Well experienced vet told me..... Pit bull were and still are bred for "gameness". Obviously this characteristic is strongest in those bred to fight. Pit bite and other large muscular dog bite ranges around 1500 lbs/ square inch. Lesser dogs still 1200 lb/square inch! The true danger is "gameness". These animals do NOT show fear. Therefore they do not billboard their bite/attack by bristling their hackles, growling, turning to the side to make themselves appear larger, snapping, etc. There is no doggie language warning. Also as dangerous!!!! Game dogs do NOT recoil from pain. Therefore it is difficult maybe almost impossible to stop an attack once it is underway. Dog fighters use large hard wood paddles to pry a winning dogs clenched jaws off of an opponent. Is every Pit dangerously game? Obviously not. Is every Pit a little bit game? A good question to ask yourself if you are an owner or neighbor of the breed. All dog owners should be experts on their particular breed especially those with special concerns which are many.

By: bartsdad on 5/16/11 at 5:58

I do believe this breed should be banned in cities with sizable populations. It's simply too risky.
I stood by and watched my 13 yr old cat torn apart just as this story relayed...it was devastating for me and a simple 'romp through the neighborhood' for those dogs. I know if my dog now were killed as in this situation, that there would be two dead dogs down the street in the morning.
The owner of the pitts deserves to pay to the hilt for this occurrence...these dogs have no place in a city and those who own them seem to own them for these very reasons...and they then become defensive when people want to protect their children or pets. Rotts and Shepherds are not far behind...but neither have a history such as this breed.

By: Donna Locke on 5/16/11 at 10:37

I forgot to mention that recently when I took my toddler granddaughter with me into PetSmart in Spring Hill, a customer in there was walking around with a pit bull on a loose leash and paying no attention to how close the dog was getting to people, including children. We left as soon as we saw this dog. This situation was completely and totally irresponsible on the part of the dog owner and the store.

I sometimes encounter this same situation when I walk into my veterinarian's office. I open the door and coming out lunging-dog-first is a pit bull and its human. I do not want to be accosted by large dogs I don't know and who don't know me, particularly the more dangerous breeds. "S/he won't bite" are famous last words, some of us have found out.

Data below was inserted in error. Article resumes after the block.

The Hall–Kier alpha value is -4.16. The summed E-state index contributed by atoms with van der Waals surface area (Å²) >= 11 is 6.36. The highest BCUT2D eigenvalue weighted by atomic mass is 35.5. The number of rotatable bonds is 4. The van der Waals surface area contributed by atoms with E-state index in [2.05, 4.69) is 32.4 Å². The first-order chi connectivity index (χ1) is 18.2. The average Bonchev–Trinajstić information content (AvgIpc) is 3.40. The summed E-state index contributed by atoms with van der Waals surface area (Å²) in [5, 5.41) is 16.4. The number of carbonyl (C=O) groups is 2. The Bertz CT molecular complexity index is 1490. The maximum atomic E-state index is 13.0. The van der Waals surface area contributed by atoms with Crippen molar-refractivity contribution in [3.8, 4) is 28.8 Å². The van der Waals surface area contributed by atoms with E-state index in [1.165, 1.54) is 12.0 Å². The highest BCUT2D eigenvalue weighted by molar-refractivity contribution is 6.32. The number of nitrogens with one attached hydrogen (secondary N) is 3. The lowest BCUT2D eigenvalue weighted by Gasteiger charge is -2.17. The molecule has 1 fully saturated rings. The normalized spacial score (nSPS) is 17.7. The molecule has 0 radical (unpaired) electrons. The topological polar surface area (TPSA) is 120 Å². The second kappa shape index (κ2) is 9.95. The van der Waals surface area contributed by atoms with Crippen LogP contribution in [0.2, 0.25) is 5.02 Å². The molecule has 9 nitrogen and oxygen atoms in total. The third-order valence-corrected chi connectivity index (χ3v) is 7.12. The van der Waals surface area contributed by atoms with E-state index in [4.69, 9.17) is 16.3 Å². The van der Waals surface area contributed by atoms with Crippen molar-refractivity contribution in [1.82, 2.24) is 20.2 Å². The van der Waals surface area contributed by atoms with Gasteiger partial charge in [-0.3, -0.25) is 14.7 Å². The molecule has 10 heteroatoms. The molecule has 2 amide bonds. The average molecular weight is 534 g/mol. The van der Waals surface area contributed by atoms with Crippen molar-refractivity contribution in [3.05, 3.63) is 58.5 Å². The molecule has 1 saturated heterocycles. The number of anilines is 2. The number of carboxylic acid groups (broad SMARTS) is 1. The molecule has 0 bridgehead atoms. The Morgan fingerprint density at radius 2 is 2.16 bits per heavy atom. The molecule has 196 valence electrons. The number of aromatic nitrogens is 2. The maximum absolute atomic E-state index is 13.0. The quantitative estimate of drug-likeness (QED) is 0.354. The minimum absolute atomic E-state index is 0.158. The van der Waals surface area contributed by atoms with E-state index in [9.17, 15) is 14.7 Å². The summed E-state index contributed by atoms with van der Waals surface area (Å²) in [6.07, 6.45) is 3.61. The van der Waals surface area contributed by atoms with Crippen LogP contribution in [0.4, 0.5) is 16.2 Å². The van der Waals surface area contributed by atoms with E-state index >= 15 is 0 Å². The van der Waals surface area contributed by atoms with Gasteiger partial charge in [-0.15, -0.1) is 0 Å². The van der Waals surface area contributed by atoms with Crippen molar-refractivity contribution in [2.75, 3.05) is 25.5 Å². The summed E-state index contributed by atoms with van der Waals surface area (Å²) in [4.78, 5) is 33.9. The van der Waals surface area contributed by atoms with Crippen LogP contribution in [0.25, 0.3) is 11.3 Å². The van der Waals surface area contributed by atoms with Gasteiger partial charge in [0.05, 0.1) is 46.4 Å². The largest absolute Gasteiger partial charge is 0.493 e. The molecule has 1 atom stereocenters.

Once bitten, twice shy -- if it's happened to you, you know what I mean.

I take dog biscuits when I run and walk. They work wonders, and the dogs remember.

"In a world of deceit, telling the truth is a revolutionary act." -- George Orwell

By: dargent7 on 5/17/11 at 4:40

Over the past 20 years, this breed of dog is always in the news for killing the owners children, escaping and killing another dog. It's always KILLING.
The breed is ugly.
If you run a meth lab, fence stolen auto parts in a chop-shop, sell drugs, sell guns, then have one or two.
Otherwise, get a Beagle.

By: WickedTribe on 5/17/11 at 6:09

Pit bulls should be banned. They are by far the most aggressive and uncontrollable dogs. And whoever's voting in that poll who says it's irresponsible owners, lol! You know what? 90% of dog owners are irresponsible. But funny thing is, when they have a breed other than pit bull it doesn't really matter, because the breed isn't inclined to attack by its very nature.

By: c_robinson on 5/18/11 at 7:42

Wow the level of ignorance on this subject is sickening. In america the dog with the most instances of aggression is the golden lab, through poor breeding and idioits that want a cute fuzzy dog the standard for it has fallen and you get way more aggression from them because they are a money maker for sorry breeders. Any dog designed for huntung will have "gameness" this includes the dachshund and beagles. If your a responisble owner of a pet you're going to socialize them properly and have them fixed. If this is done then the chances of your dog biting anyone regardless of breed are almost 0. If you let your dog run you and leave them intact from a chihuahua to a mastiff your in for a challenge.